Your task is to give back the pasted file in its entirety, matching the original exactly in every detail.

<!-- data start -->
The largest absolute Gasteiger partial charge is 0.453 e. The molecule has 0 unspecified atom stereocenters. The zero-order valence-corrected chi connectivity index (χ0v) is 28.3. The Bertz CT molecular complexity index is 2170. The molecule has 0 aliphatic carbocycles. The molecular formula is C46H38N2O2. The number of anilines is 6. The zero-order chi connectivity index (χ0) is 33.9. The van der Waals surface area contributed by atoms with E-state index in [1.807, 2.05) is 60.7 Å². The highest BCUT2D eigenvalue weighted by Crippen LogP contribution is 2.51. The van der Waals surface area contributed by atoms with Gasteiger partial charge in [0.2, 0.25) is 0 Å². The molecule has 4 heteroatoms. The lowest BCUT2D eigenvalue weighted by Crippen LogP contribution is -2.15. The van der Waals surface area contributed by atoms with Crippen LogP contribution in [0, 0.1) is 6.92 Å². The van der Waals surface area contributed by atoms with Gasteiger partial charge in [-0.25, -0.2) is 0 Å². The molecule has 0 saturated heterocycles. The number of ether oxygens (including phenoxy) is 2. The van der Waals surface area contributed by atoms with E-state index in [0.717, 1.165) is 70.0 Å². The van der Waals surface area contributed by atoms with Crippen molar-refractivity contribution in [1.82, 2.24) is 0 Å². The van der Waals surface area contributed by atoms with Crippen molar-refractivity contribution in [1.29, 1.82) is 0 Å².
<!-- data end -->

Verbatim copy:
The largest absolute Gasteiger partial charge is 0.453 e. The molecule has 0 unspecified atom stereocenters. The zero-order valence-corrected chi connectivity index (χ0v) is 28.3. The Bertz CT molecular complexity index is 2170. The molecule has 0 aliphatic carbocycles. The molecular formula is C46H38N2O2. The number of anilines is 6. The zero-order chi connectivity index (χ0) is 33.9. The van der Waals surface area contributed by atoms with E-state index in [1.807, 2.05) is 60.7 Å². The highest BCUT2D eigenvalue weighted by Crippen LogP contribution is 2.51. The van der Waals surface area contributed by atoms with Gasteiger partial charge in [0.2, 0.25) is 0 Å². The molecule has 4 heteroatoms. The lowest BCUT2D eigenvalue weighted by Crippen LogP contribution is -2.15. The van der Waals surface area contributed by atoms with Crippen LogP contribution in [0, 0.1) is 6.92 Å². The van der Waals surface area contributed by atoms with Gasteiger partial charge in [-0.25, -0.2) is 0 Å². The molecule has 0 saturated heterocycles. The number of ether oxygens (including phenoxy) is 2. The van der Waals surface area contributed by atoms with E-state index in [0.717, 1.165) is 70.0 Å². The van der Waals surface area contributed by atoms with Crippen molar-refractivity contribution in [1.82, 2.24) is 0 Å². The van der Waals surface area contributed by atoms with Crippen molar-refractivity contribution in [1.29, 1.82) is 0 Å².